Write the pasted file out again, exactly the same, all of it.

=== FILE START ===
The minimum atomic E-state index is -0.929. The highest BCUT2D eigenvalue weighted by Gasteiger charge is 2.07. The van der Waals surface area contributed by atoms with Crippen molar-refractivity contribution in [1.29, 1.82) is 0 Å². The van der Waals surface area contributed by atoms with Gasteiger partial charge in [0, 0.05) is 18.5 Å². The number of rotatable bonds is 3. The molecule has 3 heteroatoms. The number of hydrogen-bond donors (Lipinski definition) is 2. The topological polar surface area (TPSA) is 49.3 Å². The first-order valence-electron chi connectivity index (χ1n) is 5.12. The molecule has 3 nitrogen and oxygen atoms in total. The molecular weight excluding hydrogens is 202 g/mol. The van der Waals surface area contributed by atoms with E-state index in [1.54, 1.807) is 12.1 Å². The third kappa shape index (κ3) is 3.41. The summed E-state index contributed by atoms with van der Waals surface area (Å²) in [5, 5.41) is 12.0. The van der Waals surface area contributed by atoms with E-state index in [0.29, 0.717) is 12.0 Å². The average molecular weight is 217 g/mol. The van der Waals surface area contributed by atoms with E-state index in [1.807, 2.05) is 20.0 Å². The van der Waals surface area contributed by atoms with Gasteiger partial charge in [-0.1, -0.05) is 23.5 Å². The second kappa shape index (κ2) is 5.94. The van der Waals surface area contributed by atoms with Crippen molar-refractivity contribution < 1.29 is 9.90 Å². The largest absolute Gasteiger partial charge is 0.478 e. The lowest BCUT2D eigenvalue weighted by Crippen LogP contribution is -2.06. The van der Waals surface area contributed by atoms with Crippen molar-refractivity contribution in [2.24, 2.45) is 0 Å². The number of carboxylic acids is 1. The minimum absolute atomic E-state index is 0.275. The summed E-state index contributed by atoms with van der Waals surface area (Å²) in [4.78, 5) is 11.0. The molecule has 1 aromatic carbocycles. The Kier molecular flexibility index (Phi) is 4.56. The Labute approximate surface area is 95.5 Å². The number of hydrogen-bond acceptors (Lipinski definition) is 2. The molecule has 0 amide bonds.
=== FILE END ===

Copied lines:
The minimum atomic E-state index is -0.929. The highest BCUT2D eigenvalue weighted by Gasteiger charge is 2.07. The van der Waals surface area contributed by atoms with Crippen molar-refractivity contribution in [1.29, 1.82) is 0 Å². The van der Waals surface area contributed by atoms with Gasteiger partial charge in [0, 0.05) is 18.5 Å². The number of rotatable bonds is 3. The molecule has 3 heteroatoms. The number of hydrogen-bond donors (Lipinski definition) is 2. The topological polar surface area (TPSA) is 49.3 Å². The first-order valence-electron chi connectivity index (χ1n) is 5.12. The molecule has 3 nitrogen and oxygen atoms in total. The molecular weight excluding hydrogens is 202 g/mol. The van der Waals surface area contributed by atoms with E-state index in [1.54, 1.807) is 12.1 Å². The third kappa shape index (κ3) is 3.41. The summed E-state index contributed by atoms with van der Waals surface area (Å²) in [5, 5.41) is 12.0. The van der Waals surface area contributed by atoms with E-state index in [0.29, 0.717) is 12.0 Å². The average molecular weight is 217 g/mol. The van der Waals surface area contributed by atoms with E-state index in [1.807, 2.05) is 20.0 Å². The van der Waals surface area contributed by atoms with Gasteiger partial charge in [-0.1, -0.05) is 23.5 Å². The second kappa shape index (κ2) is 5.94. The van der Waals surface area contributed by atoms with Crippen molar-refractivity contribution < 1.29 is 9.90 Å². The largest absolute Gasteiger partial charge is 0.478 e. The lowest BCUT2D eigenvalue weighted by Crippen LogP contribution is -2.06. The van der Waals surface area contributed by atoms with Crippen molar-refractivity contribution in [2.24, 2.45) is 0 Å². The number of carboxylic acids is 1. The minimum absolute atomic E-state index is 0.275. The summed E-state index contributed by atoms with van der Waals surface area (Å²) in [4.78, 5) is 11.0. The molecule has 1 aromatic carbocycles. The Kier molecular flexibility index (Phi) is 4.56. The Labute approximate surface area is 95.5 Å². The number of hydrogen-bond acceptors (Lipinski definition) is 2. The molecule has 0 amide bonds.